How Do I Plan a Meal?

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  • Written By: N. Madison
  • Edited By: Jenn Walker
  • Last Modified Date: 15 September 2019
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Many experts recommend that people let nutrition guide them when creating menus. This means incorporating lean proteins, fruits and vegetables, and whole grains as much as possible when you plan a meal. While many people focus on animal protein at meal times, such as chicken or beef, many health experts recommend planning meals that are primarily vegetables, fruits, and whole grains, and then including a small amount of meat-based protein, as opposed to making it the focal point of the meal. You may also do well to consider how colorful the foods you are serving will look on a plate; since fruits and vegetables come in a variety of colors, a more colorful plate usually means plenty of nutrients have been included.

Focusing on variety when you plan a meal can help to keep your diners interested in eating it. This can mean not only the type of food you serve, but also the texture of the food. Serving meat with tender vegetables and then incorporating a slightly crunchy side dish can make a meal more exciting, for example. Likewise, adding bread to a meal can help keep it interesting. Additionally, you can consider varying your food choices in terms of temperature.


When planning, it usually is best to consider those who will consume the meal in question. If diners have medical conditions that prevent them from consuming certain foods, for instance, you should consider this as you plan a meal. For example, a person with diabetes may need foods that do not contain a lot of refined sugar or may benefit from the careful planning of carbohydrate content. Likewise, if you have vegetarian or vegan diners, you may want to accommodate them by planning an entire meal around the foods they can eat or by preparing at least a few selections from which they can choose while also accommodating those who do eat animal products.

You might also consider the format of a meal when you are trying to plan. The foods you choose when planning for a casual, buffet-style meal may be very different from those you will choose for a more formal, sit-down dinner. With a casual, buffet-style event, for example, you can include finger foods and other selections a person can easily consume while he converses with others. Likewise, you could focus on foods that will do well displayed on a table for a significant period of time. To plan a meal that will be more formal, however, you might focus more on fancier recipes and foods that require eating utensils.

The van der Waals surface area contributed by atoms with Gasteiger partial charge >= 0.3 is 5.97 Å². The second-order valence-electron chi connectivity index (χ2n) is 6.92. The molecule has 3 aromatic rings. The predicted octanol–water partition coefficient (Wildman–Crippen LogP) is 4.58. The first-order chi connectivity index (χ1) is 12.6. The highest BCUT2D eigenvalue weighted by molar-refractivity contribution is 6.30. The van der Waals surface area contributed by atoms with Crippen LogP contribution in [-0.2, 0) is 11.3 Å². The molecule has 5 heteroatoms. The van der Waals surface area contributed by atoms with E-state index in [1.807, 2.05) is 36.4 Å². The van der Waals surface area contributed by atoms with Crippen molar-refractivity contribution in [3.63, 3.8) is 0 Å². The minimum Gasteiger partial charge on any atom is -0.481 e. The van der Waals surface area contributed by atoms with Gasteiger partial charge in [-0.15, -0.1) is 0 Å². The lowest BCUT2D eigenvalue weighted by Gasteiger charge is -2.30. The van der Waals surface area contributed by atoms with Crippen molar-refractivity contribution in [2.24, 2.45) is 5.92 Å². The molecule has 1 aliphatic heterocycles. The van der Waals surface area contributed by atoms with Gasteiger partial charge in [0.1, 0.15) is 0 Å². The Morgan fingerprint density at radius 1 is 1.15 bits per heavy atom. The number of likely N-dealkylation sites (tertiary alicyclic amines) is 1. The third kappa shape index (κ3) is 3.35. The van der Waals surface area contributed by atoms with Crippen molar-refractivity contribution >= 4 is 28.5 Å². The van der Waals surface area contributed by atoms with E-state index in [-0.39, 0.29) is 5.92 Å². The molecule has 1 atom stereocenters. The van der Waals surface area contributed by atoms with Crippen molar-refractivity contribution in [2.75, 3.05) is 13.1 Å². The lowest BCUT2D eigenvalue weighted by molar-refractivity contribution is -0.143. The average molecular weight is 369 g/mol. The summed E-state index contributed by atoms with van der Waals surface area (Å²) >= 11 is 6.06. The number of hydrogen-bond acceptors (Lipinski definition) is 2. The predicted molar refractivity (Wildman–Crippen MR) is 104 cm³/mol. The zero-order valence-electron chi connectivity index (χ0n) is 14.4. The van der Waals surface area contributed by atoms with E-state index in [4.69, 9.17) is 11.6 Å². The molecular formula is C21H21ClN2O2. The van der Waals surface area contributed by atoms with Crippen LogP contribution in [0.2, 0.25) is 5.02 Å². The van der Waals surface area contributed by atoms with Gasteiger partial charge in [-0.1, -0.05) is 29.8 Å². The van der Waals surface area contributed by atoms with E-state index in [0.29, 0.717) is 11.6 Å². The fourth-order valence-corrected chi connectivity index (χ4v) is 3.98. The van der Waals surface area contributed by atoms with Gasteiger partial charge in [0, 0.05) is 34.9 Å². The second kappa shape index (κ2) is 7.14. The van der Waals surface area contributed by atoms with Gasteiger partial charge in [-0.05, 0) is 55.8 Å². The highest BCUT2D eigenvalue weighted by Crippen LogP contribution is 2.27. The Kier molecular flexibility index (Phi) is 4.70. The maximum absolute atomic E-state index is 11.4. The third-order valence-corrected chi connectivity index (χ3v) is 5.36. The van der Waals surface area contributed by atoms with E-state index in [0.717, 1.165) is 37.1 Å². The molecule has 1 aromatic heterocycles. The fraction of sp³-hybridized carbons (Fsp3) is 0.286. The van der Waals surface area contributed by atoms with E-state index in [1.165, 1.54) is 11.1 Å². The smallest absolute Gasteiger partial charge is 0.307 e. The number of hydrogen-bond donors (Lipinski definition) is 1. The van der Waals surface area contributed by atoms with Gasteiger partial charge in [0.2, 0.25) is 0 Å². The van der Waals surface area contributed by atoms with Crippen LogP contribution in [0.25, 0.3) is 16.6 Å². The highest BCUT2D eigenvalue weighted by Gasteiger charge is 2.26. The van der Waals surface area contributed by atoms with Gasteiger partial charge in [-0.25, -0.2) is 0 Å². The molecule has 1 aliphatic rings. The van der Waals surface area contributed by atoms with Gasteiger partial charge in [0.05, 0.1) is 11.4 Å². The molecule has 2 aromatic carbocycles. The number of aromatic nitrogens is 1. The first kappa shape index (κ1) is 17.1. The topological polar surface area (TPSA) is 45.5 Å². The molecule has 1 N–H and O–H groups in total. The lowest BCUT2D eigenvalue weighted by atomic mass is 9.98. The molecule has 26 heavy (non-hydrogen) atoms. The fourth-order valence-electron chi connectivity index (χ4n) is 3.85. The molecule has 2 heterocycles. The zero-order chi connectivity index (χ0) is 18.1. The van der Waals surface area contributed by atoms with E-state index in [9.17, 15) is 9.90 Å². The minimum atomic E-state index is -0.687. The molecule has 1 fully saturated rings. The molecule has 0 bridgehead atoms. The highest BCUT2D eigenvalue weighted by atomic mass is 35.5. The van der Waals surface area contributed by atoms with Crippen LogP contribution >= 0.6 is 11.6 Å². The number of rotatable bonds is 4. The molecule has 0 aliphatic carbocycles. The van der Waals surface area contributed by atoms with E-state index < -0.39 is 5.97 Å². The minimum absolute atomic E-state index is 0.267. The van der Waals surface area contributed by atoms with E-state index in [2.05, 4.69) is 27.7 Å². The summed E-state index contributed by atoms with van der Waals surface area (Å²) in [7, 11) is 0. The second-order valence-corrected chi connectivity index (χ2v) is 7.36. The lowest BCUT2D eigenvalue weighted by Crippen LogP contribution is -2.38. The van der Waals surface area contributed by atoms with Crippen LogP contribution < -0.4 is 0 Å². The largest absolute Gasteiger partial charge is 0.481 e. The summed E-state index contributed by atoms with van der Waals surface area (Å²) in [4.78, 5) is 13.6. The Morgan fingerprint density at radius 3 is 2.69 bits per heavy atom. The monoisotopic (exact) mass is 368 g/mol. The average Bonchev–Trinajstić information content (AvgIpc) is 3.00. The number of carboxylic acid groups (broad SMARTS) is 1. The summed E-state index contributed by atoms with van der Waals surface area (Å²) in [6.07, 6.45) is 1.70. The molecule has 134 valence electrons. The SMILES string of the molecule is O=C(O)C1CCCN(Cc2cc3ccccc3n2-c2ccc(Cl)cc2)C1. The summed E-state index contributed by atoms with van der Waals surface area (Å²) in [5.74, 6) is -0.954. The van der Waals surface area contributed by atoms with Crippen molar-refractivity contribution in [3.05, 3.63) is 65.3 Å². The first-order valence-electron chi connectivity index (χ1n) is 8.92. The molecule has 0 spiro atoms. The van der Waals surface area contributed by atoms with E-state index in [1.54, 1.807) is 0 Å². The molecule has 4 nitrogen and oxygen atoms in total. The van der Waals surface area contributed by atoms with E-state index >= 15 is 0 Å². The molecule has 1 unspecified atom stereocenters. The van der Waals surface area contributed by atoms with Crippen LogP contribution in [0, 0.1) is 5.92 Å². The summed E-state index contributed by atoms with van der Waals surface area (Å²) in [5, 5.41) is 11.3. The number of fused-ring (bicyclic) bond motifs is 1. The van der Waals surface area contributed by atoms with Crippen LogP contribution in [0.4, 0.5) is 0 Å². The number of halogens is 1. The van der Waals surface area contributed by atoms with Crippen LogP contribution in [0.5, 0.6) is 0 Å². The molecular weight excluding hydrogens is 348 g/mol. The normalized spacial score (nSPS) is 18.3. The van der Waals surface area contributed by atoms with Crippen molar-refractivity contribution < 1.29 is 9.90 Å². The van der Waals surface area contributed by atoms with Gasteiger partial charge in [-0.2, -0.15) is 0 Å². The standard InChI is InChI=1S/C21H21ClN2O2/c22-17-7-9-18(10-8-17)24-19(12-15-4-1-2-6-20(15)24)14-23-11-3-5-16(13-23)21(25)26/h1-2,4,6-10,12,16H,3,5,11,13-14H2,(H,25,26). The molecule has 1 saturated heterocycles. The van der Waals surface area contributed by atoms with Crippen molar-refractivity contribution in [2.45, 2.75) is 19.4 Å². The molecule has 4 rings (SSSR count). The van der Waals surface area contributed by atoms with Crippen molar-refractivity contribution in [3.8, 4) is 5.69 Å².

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Post 2

I remember that my mom was terrible at meal planning. She would serve things like mashed potatoes and spaghetti, hamburgers with cooked spinach, lasagna and french fries. It was not so much that she didn't understand how to prepare a good meal, she was just busy and often had to cook with whatever was around the house. I don't blame her, but we did have some really goofy dinners.

Post 1

Balance is really important in meal planning. You do not want to have too much or too little of any one flavor, texture, color or whatever.

Try not to think of a meal as one big entree on a plate. Try to think of three or four dishes that will compliment each other and find a creative way to plate them next to each other. Achieving this balance is not always easy, but it is worth it once you sit down to eat.

There is a difference between food and a meal. Food it something you chew up and swallow. A meal is a food experience that has been composed for you.

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